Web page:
The European Central Bank (ECB) may need to raise interest rates to a level that restricts economic growth to combat unacceptably high inflation, ECB President Christine Lagarde said on Tuesday.
“If there was evidence that high inflation risks unpinning inflation expectations, then the policy rate that is consistent with our target would be in tightening territory,” he said in a speech.
“The appropriate pace of future interest rate hikes will be decided at each meeting. Indeed, as we have repeatedly emphasized, we will remain data dependent in all scenarios,” the ECB president said.
In the last two meetings, the ECB raised its interest rates by 125 basis points in total, the largest increase in its history, Let me go at an event organized by the Frankfurt Society for Commerce, Industry and Science. Before these increases, interest rates were at an unusually low level (0%), so the risk of overreacting at the beginning of the upward cycle is limited, according to Lagarde.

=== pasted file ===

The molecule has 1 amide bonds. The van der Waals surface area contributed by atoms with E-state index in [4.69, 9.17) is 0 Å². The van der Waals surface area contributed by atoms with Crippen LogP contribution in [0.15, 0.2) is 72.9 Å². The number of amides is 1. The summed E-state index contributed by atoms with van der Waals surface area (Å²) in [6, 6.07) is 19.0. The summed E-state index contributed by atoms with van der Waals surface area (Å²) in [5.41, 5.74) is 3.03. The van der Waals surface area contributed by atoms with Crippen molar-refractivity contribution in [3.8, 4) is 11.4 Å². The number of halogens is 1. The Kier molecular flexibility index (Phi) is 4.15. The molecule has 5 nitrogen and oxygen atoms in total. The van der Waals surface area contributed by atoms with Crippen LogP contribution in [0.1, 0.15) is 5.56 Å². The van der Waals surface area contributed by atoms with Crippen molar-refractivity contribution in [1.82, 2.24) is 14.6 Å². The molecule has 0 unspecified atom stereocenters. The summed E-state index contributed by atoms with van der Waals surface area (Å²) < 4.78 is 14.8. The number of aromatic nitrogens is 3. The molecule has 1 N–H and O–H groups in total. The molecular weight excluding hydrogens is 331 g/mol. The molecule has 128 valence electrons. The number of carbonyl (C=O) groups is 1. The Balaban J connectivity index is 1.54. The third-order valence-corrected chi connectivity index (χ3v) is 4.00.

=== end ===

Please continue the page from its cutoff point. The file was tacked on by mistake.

“Where we finally leave interest rates and the extent of the steps we take will depend on how the inflation outlook evolves as we proceed,” Lagarde said.
Monetary authorities have talked of pausing rate hikes once the ECB reaches a so-called “neutral” level, which neither stimulates nor slows growth, but a growing number of rate-setters now see the risk that the cost of credit has to be higher.
For now, the ECB has said that it is normalizing its monetary policy, which means ending debt purchases and raising interest rates to a neutral level, which is neither expansionary nor restrictive.
Inflation is already above 9% and may yet accelerate as longer-term expectations, a benchmark for rates, now move above the ECB’s 2% target.
With information from AFP and EFE